November 2011        


The IRA: from insurrection to parliament

Tommy McKearney, The Provisional IRA: From Insurrection to Parliament (London: Pluto Press, 2011; ISBN 978-0-74533074-7; £12.50)

Tommy McKearney’s book is intelligent and timely, and, not surprisingly, it was launche in Dublin to a large audience in Connolly Books. He was a senior member of the Provisional IRA, and while serving sixteen years’ imprisonment he participated in the 1980 hunger strike in the Maze. His views, reflected in this book, are an accumulation of many arguments and discussions among republican prisoners during those dark years.
     The book is timely, in view of the torrent of abuse that faced Martin McGuinness in his presidential bid, the low point being Miriam O’Callaghan’s “How do you square with your God the fact that you were involved in the murder of so many people?” It is typical of the establishment and its media that they design to erase from the recent Troubles the fact that the first bombs and murders (including the first RUC death) were carried out by the loyalist UVF, and the RUC itself, who indeed reintroduced the gun into Irish society.
     To perhaps inform a new generation, Tommy McKearney’s opening chapters analyse the nature of the statelet that was set up by Britain as the rebuttal of the democratic wish of the people of this island for independence. The “carnival of reaction” that Connolly had predicted, north and south, saw an Orange state institutionalised by repressive laws at the central and local levels. The “Protestant Parliament for a Protestant people” governed the civil, social and economic policies that ensured that the Catholic population were both socially and nationally deprived.
     The book describes how this was achieved: politically, through the permanent ban on Sinn Féin and its papers, the loyalty oath for public-service jobs, discrimination and gerrymandering to maintain unionist control of local government—even in Derry, a Catholic city; socially, the low allocation of houses and jobs to Catholics. If after all “the Croppies wouldn’t lie down” there was the Special Powers Act, the Flags and Emblems Act (making it a criminal offence to display a Tricolour or an Easter Lily), the B Specials (the legal paramilitary force), and the armed RUC.
     In any “normal” capitalist democracy there is an attempt, or the appearance of such, to gain a hegemony of consent and approval. Here there was none. The establishment was built on state power to control the minority and to protect a wealthy elite. In this situation, is it any wonder that the Catholic minority felt alienated and doubted the legitimacy of that state?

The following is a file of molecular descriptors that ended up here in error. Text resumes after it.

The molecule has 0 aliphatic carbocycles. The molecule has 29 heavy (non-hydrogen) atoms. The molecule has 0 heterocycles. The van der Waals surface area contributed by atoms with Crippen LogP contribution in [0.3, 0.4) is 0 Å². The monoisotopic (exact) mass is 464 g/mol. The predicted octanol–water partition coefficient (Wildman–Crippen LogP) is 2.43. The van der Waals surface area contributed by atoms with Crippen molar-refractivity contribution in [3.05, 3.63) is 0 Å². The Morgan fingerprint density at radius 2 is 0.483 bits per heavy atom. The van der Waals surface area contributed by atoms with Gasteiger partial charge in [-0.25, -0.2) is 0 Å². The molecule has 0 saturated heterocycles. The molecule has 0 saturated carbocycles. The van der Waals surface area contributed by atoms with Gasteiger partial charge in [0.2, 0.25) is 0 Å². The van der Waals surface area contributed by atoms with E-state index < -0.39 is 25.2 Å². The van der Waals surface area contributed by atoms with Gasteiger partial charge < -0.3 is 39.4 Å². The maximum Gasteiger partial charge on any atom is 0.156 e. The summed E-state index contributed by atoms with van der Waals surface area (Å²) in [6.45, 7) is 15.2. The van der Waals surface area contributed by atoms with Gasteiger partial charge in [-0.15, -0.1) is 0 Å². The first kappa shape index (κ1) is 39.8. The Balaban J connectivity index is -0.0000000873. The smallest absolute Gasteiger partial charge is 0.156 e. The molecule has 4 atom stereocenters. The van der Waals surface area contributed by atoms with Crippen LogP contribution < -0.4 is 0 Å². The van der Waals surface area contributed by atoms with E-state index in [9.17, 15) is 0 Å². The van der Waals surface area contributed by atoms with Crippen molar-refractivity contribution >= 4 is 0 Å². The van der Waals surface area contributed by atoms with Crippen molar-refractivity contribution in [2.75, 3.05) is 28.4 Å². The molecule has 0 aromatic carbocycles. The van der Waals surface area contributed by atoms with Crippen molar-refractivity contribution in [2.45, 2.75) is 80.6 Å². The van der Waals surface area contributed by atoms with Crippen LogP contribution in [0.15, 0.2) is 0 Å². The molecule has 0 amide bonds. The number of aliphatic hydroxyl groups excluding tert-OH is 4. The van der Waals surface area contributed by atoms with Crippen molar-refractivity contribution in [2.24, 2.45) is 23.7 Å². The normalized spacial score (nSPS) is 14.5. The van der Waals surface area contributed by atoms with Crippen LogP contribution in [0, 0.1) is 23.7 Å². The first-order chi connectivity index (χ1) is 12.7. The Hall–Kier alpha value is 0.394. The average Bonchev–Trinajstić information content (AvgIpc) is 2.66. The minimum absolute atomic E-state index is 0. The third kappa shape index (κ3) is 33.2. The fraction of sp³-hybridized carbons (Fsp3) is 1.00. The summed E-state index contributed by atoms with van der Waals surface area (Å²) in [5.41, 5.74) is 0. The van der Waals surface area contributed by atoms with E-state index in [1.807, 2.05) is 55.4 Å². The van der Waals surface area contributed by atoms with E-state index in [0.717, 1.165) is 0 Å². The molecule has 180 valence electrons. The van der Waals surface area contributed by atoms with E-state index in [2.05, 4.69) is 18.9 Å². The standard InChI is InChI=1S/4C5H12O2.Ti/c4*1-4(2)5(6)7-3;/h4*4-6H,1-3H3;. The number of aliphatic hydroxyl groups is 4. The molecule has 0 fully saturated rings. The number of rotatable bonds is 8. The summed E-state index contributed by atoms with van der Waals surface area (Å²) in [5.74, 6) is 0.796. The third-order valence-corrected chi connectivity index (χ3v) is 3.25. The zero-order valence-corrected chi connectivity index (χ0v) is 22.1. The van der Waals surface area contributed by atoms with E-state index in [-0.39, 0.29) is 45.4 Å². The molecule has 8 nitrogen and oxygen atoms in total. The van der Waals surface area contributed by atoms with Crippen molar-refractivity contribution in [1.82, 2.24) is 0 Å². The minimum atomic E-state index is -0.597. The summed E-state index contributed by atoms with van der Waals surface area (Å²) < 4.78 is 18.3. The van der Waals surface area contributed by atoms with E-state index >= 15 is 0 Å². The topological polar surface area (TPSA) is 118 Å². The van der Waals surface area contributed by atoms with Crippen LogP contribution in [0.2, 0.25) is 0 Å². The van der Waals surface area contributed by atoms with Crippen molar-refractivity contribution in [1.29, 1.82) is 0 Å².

Furthermore, Stormont was a sub-set of the British state, enshrined in its Government of Ireland Act (1920), whereby the mother parliament had complete control.
     But every state represents the domination of one class over another, and these antagonisms are expressed in class struggles. So where was the opposition of the Protestant section of the working class to the rule of big business and the landed gentry? As a good historian, Tommy is aware of Connolly’s and Larkin’s roles in Belfast, the general strike in 1907, the hounding of “red” Protestants with their Catholic workmates from the shipyards in 1920, and the joint outdoor relief struggles in the 1930s; so is it too simplistic to say that “by granting privilege status to one section of the population, the Unionist Party enjoyed a comfortable majority that it would not have if normal class politics had prevailed in the region”?
     Tommy returns to this theme when he discusses the republican movement and class and attempts to point out a new direction for that movement. It is a subject that requires more attention, research, and debate, for he maintains that while the peace process has ushered out the Orange state, the North is still a sectarian state.
     The book, however, is an analysis of the republican moment from someone who was deep inside it. He argues that the Northern state was unreformable and that insurgency was justified once the British had chosen the militarisation option. He quotes Marx: “Men make their own history, but they do not make it under their own choosing but under circumstances existing already, given and transmitted from the past. The traditions of all dead generations weigh like a nightmare on the brains of the living . . .”
     How well this must have weighed on the mind of the author as he and other prisoners contemplated the rationale of a physical-force movement divorced from the social aims of working people . . . or how to break the chains that bound the mass of Protestant workers from the unionist ideology. Or indeed, if republicanism is to be more than anti-partitionist, what is it to be in modern politics?
     The book offers no precise prescription on all these topical debates but adds the correct parameters about how republicans “must emphasize the socialist as well as the independent nature of a republic.” For all on the traditional left and the republican left, this is a book to read and engage with.

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